Friday, February 25, 2011

Roger Millerisms

We were crossing the country on a bus and passed the arch in St. Louis.
Roger looked out and said, "There's the tomb of the unknown hamburger."

Buford Pusser said, "Roger, you know I've got seventeen holes in me."
And Roger said, "Well, lay down and open your mouth and we'll play a round of golf."

They asked him one time in an interview about the new Civil Rights Bill.
He said, "I think they ought to pay the damned thing."

He used to tell the story about where he was so poor they couldn't afford any clothes,
so his Daddy bought him a ball cap and sat him in the window
to look out the window so people would think he had clothes.

"Here's a song I wrote while I was singing that one."

-from Ain't Got No Cigarettes, Lyle E. Style, ed.

Thursday, February 24, 2011

Excommunicated from Heaven .1

"Once when the Master, the holy Ari, was sitting in the House of study with his disciples he looked at one of them and said to him, Go out from here, for today you are excommunicated from heaven. The disciple fell at the feet of the Master and said to him, What is my sin; I will repent for it. So the Master said to him: It is because of the chickens you have at home. You have not fed them for two days, and they cry out to God in their hunger. God will forgive you on condition you see to it that before you leave for prayers in the morning you give food to your chickens. For they are dumb animals and they cannot ask for their food."

Excommunicated from Heaven .2

"One day, Rabbi Yehudah happened to be at a slaughterhouse when a calf that was being taken to the slaughter broke away and hid his head under Rabbi Yehudah's skirt, as if in terror. Rabbi Yehudah's response to the calf was, "Go, because this is what you were created for." In response to his heartless reaction to the frightened calf, it was decided in heaven that Rabbi Yehudah would have to learn compassion the hard way- through his own suffering.
From that day on, the Talmud recounts, Rabbi Yehudah was plagued by a horrible chronic case of kidney stones. His pain upon going to the bathroom was so severe that his neighbors timed the feeding of their noisiest animals to those times when Rabbi Yehudah went to the bathroom, hoping their cries would drown out his heart-wrenching screams.
One day thirteen years later, Rabbi Yehudah witnessed his household helper mercilessly sweeping a cat, or some say a weasel, out of the house. He beseeched her, "Be gentle with him for God's mercy is upon all his works." At that very instant, the Talmud tells us, Rabbi Yehudah's painful symptoms abated, his own compassion having aroused the compassion of the heavenly court."

Wednesday, February 23, 2011

Pay a Little Attention to The One Credibly-Happening Largescale Conspiracy of Our Lifetime, Now Mid-Plot

Metal Manuscript?

Sometime between 1992 and 1994 a friend's girlfriend traveled to L.A. and somehow found herself at Slash's house early in the morning. She retrieved this lyric sheet from the bathroom floor and days later delivered it to me. I recently found it in an old box and decided to look for a sample of Slash's handwriting online... 

Tuesday, February 22, 2011

Ancient Countenance

Basil Bunting's Advice to Young Poets

1. Compose aloud; poetry is a sound.
2. Vary rhythm enough to stir the emotion you want but not so as to lose impetus.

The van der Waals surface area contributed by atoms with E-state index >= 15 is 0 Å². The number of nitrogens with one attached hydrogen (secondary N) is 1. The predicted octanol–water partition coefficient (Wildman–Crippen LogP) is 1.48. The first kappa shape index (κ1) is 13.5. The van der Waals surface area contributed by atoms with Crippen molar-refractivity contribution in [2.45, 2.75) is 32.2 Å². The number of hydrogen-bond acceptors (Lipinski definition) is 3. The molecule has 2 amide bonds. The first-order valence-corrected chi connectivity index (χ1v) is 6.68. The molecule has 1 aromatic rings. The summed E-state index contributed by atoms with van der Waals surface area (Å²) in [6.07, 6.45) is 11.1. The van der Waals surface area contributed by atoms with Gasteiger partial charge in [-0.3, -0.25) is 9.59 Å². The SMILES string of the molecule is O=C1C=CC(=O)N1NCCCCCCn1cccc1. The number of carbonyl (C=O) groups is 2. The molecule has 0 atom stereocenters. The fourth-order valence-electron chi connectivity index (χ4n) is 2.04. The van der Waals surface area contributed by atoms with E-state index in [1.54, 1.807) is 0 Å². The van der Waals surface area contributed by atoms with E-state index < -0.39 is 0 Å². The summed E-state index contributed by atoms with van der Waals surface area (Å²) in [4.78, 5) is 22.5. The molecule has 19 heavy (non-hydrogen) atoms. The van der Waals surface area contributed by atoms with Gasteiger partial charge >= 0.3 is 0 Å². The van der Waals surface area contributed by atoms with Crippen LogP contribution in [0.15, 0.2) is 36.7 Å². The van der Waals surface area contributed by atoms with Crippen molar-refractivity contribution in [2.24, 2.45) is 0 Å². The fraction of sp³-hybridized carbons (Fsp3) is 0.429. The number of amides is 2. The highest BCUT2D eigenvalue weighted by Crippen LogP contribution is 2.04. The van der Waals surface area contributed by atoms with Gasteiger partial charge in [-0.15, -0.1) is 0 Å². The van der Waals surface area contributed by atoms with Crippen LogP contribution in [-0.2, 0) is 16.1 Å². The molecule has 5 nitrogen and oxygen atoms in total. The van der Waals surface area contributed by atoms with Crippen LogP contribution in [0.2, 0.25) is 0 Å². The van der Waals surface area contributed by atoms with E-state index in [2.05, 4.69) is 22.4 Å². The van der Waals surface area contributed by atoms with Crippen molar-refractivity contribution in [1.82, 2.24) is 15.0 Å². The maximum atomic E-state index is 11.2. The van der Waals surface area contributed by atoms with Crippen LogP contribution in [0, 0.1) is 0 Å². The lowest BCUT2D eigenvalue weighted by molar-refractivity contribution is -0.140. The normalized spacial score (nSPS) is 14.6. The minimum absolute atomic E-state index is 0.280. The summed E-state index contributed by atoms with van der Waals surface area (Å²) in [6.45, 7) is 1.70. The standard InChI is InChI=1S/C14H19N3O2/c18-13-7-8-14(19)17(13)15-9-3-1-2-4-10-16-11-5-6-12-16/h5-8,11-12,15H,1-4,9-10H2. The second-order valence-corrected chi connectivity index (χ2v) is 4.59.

3. Use spoken words and syntax.
4. Fear adjective; they bleed nouns. Hate the passive.
5. Jettison ornament gaily but keep shape

Put your poem away till you forget it, then:
6. Cut out every word you dare.
7. Do it again a week later, and again.

Never explain - your reader is as smart as you.

Monday, February 21, 2011

Marguerite Duras Quotes

Alcohol is barren. The words a man speaks in the night of drunkenness fade like the darkness itself at the coming of day.

Alcohol doesn't console, it doesn't fill up anyone's psychological gaps, all it replaces is the lack of God. It doesn't comfort man. On the contrary, it encourages him in his folly, it transports him to the supreme regions where he is master of his own destiny.

No other human being, no woman, no poem or music, book or painting can replace alcohol in its power to give man the illusion of real creation. Alcohol's job is to replace creation.

I've spent whole summers at Neauphle alone except for drink. People used to come at weekends. but during the week I was alone in that huge house, and that was how alcohol took on its full significance. It lends resonance to loneliness, and ends up making you prefer it to everything else. 

Occult Nashville

Sunday, February 20, 2011

Eleventh Century Entrepreneur

"He believes that his ideas on financial issues are his most sophisticated thoughts...His dreams drive him to the most incredible expectations, such that his various kinds of property are not enough for him. He is like a fire that burns more intensely as logs are put on. His heart is excited by his dreams. He anxiously awaits the season when the goods must be stored and again the time when they must be sold. He studies the situation of the market, broods over the rise or fall of the prices of goods, and watches how rates vary in different parts of the world. No heat, chill, storm, ocean, or distance can keep him from the farthest places. He does all this hoping to reach an end, in a situation which in fact has no end and can cause him much pain, tribulation, and wasted effort. And if he does get something of what he hoped for, he will probably be allowed to keep of his fortune only the labor needed to care for it, manage it, and guard it from all sorts of dangers, until it finally winds up in the hands of the person it was meant for."

-Bahya ibn Paqueda  (1039 C.E.)

Friday, February 18, 2011

Smoke Tale

  Once Rabbi Moshe of Kobryn came to visit the rabbi of Rizhyn on the eve of the sabbath. He found his host standing in the middle of the room, his pipe in his hand and clouds of smoke wreathing round him. The rabbi of Rizhyn immediately began to tell a story: